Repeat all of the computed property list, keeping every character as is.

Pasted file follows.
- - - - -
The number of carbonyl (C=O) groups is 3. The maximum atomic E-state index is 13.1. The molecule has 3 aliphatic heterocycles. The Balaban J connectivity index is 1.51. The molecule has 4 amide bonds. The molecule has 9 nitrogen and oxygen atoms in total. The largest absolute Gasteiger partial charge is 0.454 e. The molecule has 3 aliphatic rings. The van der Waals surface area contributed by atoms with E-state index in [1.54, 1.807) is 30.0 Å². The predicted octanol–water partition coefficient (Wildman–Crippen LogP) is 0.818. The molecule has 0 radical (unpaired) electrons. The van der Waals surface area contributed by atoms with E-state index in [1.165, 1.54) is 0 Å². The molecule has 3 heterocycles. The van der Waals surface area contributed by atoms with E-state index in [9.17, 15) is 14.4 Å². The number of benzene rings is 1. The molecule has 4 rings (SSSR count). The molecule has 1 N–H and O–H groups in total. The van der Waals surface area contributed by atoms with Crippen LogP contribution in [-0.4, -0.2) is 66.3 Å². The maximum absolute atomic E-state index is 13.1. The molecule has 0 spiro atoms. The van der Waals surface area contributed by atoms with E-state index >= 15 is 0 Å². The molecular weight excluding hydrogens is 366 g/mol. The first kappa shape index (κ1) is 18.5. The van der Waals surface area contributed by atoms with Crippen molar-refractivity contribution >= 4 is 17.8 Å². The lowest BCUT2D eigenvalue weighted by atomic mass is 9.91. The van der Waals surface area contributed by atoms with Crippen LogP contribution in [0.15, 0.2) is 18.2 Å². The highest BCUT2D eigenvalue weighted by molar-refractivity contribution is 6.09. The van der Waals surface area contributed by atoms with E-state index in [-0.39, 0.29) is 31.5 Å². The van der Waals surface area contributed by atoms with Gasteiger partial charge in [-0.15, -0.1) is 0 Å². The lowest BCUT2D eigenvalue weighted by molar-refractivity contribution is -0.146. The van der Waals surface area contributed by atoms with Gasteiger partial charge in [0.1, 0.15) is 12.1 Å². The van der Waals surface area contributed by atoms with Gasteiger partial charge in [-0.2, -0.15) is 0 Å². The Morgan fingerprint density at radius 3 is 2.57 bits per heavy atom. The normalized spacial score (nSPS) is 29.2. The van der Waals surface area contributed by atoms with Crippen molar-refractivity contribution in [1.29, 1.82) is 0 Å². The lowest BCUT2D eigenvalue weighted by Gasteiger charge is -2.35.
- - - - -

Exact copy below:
The number of carbonyl (C=O) groups is 3. The maximum atomic E-state index is 13.1. The molecule has 3 aliphatic heterocycles. The Balaban J connectivity index is 1.51. The molecule has 4 amide bonds. The molecule has 9 nitrogen and oxygen atoms in total. The largest absolute Gasteiger partial charge is 0.454 e. The molecule has 3 aliphatic rings. The van der Waals surface area contributed by atoms with E-state index in [1.54, 1.807) is 30.0 Å². The predicted octanol–water partition coefficient (Wildman–Crippen LogP) is 0.818. The molecule has 0 radical (unpaired) electrons. The van der Waals surface area contributed by atoms with E-state index in [1.165, 1.54) is 0 Å². The molecule has 3 heterocycles. The van der Waals surface area contributed by atoms with E-state index in [9.17, 15) is 14.4 Å². The number of benzene rings is 1. The molecule has 4 rings (SSSR count). The molecule has 1 N–H and O–H groups in total. The van der Waals surface area contributed by atoms with Crippen LogP contribution in [-0.4, -0.2) is 66.3 Å². The maximum absolute atomic E-state index is 13.1. The molecule has 0 spiro atoms. The van der Waals surface area contributed by atoms with E-state index >= 15 is 0 Å². The molecular weight excluding hydrogens is 366 g/mol. The first kappa shape index (κ1) is 18.5. The van der Waals surface area contributed by atoms with Crippen molar-refractivity contribution >= 4 is 17.8 Å². The lowest BCUT2D eigenvalue weighted by atomic mass is 9.91. The van der Waals surface area contributed by atoms with Crippen LogP contribution in [0.15, 0.2) is 18.2 Å². The highest BCUT2D eigenvalue weighted by molar-refractivity contribution is 6.09. The van der Waals surface area contributed by atoms with E-state index in [-0.39, 0.29) is 31.5 Å². The van der Waals surface area contributed by atoms with Gasteiger partial charge in [-0.15, -0.1) is 0 Å². The lowest BCUT2D eigenvalue weighted by molar-refractivity contribution is -0.146. The van der Waals surface area contributed by atoms with Gasteiger partial charge in [0.1, 0.15) is 12.1 Å². The van der Waals surface area contributed by atoms with Gasteiger partial charge in [-0.2, -0.15) is 0 Å². The Morgan fingerprint density at radius 3 is 2.57 bits per heavy atom. The normalized spacial score (nSPS) is 29.2. The van der Waals surface area contributed by atoms with Crippen molar-refractivity contribution in [1.29, 1.82) is 0 Å². The lowest BCUT2D eigenvalue weighted by Gasteiger charge is -2.35.